Dad’s Depression Affects Emotional State and Behavior of Children

Depression in Men is Underrecognized
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Depression among men is less common than women, but there are still more than 6 million in the United States who are diagnosed each year. And as with women, depression disrupts relationships, including that with children, which then in turn affects the kids’ emotional state and behavior.

Michael Weitzman MD, of the New York University School of Medicine, and colleagues analyzed a nationally-representative sample of almost 22,000 children, ages 5 to 17, which lived in a two-parent household (mother and father). Depressive symptoms, assessed with the Patient Health Questionnaire-2, were seen in 5% of mothers and in 3% of fathers. In 2% of the cases, both parents were depressed.

More on EmaxHealth.com: Postpartum Depression Real for Fathers Too

The behavior and emotional state of the children within the household were rated by one of the caregivers, most often the mother. These were scored by severity of difficulty across 13 categories, such as “getting along with other kids” and “staying out of trouble.”
As expected, when Mom was depressed, the proportion of children with more behavioral and emotional trouble was found to be 19.9%. This is likely because mothers tend to spend more time with the children, the researchers noted.

However, Dad’s influence should not be discounted says Weitzman. Over 15% of children with fathers who were depressed showed behavior and emotional issues, making them 72% more likely to have trouble than children whose fathers did not have any signs of poor mental health. Boys, 12- to 17-year-olds, and white children with depressed dads had higher rates of emotional and behavioral problems than did girls, younger kids, and children of other ethnicities.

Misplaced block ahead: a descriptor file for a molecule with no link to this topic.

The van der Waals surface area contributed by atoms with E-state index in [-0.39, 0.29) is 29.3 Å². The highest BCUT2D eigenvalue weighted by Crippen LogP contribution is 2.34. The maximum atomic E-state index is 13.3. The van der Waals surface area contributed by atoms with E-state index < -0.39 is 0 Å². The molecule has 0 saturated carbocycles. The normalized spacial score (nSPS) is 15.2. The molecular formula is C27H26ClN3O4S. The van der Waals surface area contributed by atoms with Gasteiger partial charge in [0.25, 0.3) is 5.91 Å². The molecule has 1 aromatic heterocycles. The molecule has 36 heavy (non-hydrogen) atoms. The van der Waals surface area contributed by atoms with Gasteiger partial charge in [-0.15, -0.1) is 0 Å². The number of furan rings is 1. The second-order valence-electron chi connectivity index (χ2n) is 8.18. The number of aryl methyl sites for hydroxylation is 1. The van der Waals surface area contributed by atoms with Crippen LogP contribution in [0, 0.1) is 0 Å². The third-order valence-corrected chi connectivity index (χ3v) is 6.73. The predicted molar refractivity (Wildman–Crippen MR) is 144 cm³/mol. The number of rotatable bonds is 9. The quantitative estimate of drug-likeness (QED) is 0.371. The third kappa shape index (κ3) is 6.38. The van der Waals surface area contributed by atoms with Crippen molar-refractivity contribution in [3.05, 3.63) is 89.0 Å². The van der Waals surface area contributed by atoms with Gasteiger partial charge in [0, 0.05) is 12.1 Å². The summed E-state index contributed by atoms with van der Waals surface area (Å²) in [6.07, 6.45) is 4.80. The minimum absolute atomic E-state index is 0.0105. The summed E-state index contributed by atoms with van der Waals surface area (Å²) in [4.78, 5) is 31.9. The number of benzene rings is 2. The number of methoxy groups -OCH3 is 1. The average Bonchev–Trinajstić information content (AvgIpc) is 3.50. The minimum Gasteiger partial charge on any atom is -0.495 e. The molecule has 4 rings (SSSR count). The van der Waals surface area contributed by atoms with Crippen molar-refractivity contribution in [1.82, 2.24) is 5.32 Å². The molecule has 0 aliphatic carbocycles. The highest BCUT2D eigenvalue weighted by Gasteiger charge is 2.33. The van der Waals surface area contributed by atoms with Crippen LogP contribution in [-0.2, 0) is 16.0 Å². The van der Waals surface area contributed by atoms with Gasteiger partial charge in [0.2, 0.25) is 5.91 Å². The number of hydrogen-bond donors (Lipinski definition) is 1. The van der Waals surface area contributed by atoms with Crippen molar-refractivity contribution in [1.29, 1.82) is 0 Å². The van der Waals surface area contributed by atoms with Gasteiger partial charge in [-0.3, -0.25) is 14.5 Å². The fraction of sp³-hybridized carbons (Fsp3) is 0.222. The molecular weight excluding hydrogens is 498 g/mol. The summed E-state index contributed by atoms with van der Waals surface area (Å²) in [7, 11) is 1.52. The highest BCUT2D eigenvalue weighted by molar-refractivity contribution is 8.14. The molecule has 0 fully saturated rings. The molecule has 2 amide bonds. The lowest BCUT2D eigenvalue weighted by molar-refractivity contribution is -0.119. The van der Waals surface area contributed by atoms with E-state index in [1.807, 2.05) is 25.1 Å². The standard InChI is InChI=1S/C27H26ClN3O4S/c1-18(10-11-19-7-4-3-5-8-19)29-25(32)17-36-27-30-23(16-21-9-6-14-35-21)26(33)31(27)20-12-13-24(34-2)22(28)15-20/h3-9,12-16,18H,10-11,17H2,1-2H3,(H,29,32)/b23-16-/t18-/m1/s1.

When both parents are depressed, the proportion of children with serious emotional or behavioral problems increases to 25%.

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More on EmaxHealth.com: Older Men with Depression Have Higher Mortality Risk

"For years we've been studying maternal depression and how it affects children, but the medical community has done a huge disservice by ignoring fathers in this research," said Dr. Weitzman, a professor of pediatric medicine. "These findings reinforce what we already assumed -- that fathers matter, too, and they matter quite a lot."

Now, it is possible that children's emotional or behavioral problems could lead to parental mental health problems, though the literature suggests it's usually the other way around, the researchers added. Genetics and family environment both play a role in the mental health of children.

Although depression occurs in men, it is often under-recognized because men display symptoms differently than women. While women show signs of fatigue and apathy, men are often irritable, aggressive or hostile when depressed. Men are also more likely to go untreated, because of the stereotype that they are supposed to “be strong” and that emotion is a “feminine trait.”

More than 80% of people with depression - both men and women – are successfully treated with a combination of antidepressant medication and psychotherapy, notes the National Institute of Mental Health. Men who are displaying symptoms of depression should seek help with family doctors, community mental health centers, or employee assistance programs.

Source reference:
Weitzman M, et al "Paternal depressive symptoms and child behavioral or emotional problems in the United States" Pediatrics 2011; DOI: 10.1542/peds.2010-3034.

Additional Resources include: WebMD, “Depression in Men”, accessed November 7, 2011

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